When dealing with a Litigant in person (LIP) there are four major personas to look out for. At the recent Bar Association of Queensland Annual Conference, Bernard Porter, QC spoke on the topic of Advocacy and the Litigant in Person. He outlined the legal and practical issues that arise for advocates when the opponent is a LIP.
We take a look at the most common LIP profiles that you may encounter:
- The ‘querulous’ litigant or ‘vexatious’ litigant, who is obsessed with a particular issue or grievance. They will pay no attention to any judgement contrary to their set views, but otherwise can be pleasant to deal with.
- More common is the querulous litigant driven by a personal grievance, real or imagined. The obsessive grievance often emerges from the failure of some grand financial scheme or the loss of face as a result of failed financial dealings.. This kind of LIP has to be treated with particular caution by the advocate, both outside Court and before the Court.
- A further category is the misguided or misled LIP who is a person who has obtained informal advice, usually from persons without legal qualifications, who assure them that they have a defence to a particular kind of claim (frequently tax claims or claims relating to mortgage securities and money lending). These defences are usually based on some obscure and wrong point of law, though to the hopeful and untrained litigant they look impressive.
- Finally, many LIPS are people who simply cannot afford legal representation or for whom the risk posed by the litigation does not justify the cost of legal representation.
There are a number of ethical rules which acquire particular importance when dealing with an LIP. Rule 28 Barristers’ Conduct Rules 2011 (the Rules) provides:
A barrister must alert the opponent and if necessary inform the court if any
express concession made in the course of a trial in civil proceedings by the
opponent about evidence, case-law or legislation is to the knowledge of
the barrister contrary to the true position and is believed by the barrister to
have been made by mistake.
This rule is particularly significant when the opponent is a LIP. A certain amount of additional vigilance is required, to ensure that the barrister fulfills their duty and ensures there is no good basis for an appeal.
Porter advised that for an advocate in matters with a LIP must in most cases is to be fair, almost to a fault, in pointing out both sides of any reasonable argument which can be discerned in the LIP’s material. Judges also may have a difficult time with LIPs and the best strategy for enduring success is usually to make an effort to assist and reassure, while fairly putting your own client’s case.
Rule 44 of the Rules is also relevant when dealing with a LIP. It provides:
A barrister must not confer with or deal directly with any party who is
unrepresented unless the party has signified a willingness to that course.
Negotiating with a LIP
The steps outlined above precludes discussions between counsel and the LIP without the LIP’s consent. It is useful to have discussions with the LIP opponent before Court and almost impossible properly to prepare for a hearing without doing so. The Court will expect you to do so, to try and smooth the way.Practical issues also outlined how it is beneficial to introduce yourself, clearly identifying yourself as counsel and the party you represent, and asking if you may speak to the person. You should also always have your solicitor present. Some LIPs will refuse. If they do, respect that refusal and let the matter play out in Court. At least you can inform the Court that you have tried to discuss matters if the issue comes up.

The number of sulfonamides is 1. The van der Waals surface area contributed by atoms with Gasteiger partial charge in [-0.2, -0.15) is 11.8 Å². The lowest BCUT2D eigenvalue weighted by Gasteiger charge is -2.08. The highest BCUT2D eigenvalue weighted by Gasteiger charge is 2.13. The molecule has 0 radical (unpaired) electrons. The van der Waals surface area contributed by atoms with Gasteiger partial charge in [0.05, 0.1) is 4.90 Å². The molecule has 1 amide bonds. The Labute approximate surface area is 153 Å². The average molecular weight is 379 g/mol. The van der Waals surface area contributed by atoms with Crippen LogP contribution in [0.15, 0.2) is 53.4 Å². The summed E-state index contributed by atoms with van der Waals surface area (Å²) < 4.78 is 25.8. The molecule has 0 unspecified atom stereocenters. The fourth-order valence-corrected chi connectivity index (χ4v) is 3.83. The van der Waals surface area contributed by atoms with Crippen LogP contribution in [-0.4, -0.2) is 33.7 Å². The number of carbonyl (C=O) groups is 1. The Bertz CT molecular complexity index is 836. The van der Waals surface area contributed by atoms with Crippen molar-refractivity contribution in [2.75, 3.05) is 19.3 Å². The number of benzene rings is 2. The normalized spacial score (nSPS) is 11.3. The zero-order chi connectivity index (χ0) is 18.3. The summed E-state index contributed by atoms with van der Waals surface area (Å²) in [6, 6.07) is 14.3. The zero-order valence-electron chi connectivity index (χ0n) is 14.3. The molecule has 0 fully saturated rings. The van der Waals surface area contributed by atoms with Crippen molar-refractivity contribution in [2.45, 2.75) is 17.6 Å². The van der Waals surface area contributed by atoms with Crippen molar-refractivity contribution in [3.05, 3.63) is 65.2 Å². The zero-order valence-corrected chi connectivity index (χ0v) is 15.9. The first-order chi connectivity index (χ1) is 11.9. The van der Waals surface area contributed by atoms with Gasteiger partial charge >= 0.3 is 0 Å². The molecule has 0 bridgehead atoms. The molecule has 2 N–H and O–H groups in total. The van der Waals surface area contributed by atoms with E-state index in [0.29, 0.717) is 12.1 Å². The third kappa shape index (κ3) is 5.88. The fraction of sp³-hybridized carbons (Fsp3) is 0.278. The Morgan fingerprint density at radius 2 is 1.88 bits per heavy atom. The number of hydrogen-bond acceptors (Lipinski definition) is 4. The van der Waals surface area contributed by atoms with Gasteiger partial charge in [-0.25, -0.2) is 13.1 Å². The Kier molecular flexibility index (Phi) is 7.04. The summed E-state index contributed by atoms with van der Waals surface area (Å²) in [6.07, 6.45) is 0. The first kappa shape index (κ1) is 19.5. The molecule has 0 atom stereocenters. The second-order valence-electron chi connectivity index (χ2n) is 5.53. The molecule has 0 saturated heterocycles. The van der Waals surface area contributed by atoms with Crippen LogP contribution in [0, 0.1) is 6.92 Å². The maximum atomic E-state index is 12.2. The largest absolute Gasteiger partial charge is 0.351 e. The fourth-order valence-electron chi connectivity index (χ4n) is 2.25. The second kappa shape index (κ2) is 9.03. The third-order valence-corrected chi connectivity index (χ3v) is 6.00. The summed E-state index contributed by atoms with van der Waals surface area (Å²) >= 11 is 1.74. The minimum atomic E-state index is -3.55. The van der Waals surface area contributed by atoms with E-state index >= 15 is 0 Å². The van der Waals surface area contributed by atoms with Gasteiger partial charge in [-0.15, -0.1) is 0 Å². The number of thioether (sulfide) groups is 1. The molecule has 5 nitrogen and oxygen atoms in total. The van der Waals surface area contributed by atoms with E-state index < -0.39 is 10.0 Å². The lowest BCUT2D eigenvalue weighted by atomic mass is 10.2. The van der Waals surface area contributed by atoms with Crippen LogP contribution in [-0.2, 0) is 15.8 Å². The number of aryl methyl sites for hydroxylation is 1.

Practical issues also outlined how it is beneficial to introduce yourself, clearly identifying yourself as counsel and the party you represent, and asking if you may speak to the person. You should also always have your solicitor present. Some LIPs will refuse. If they do, respect that refusal and let the matter play out in Court. At least you can inform the Court that you have tried to discuss matters if the issue comes up.
Duty of the Court
The Court’s duty when conducting a proceeding involving an LIP has been the subject of numerous cases in intermediate Courts of Appeal and in the High Court. It is generally recognised in the authorities as comprising a duty to ensure a fair trial, despite the shortcomings of the LIP. The formulation of this ‘duty to assist’, varies from case to case. There is clear authority for Judges to explain procedural matters to a LIP. Beyond that it will depend on the circumstances of the case.
Porter described this as a very delicate balancing act. A trial judge needs to ensure a fair trial and must do this by assisting the LIP sufficiently, but not too much, such that the trial is as fair as possible while not unduly disadvantaging the represented party and avoiding the impression that the Court is not impartial.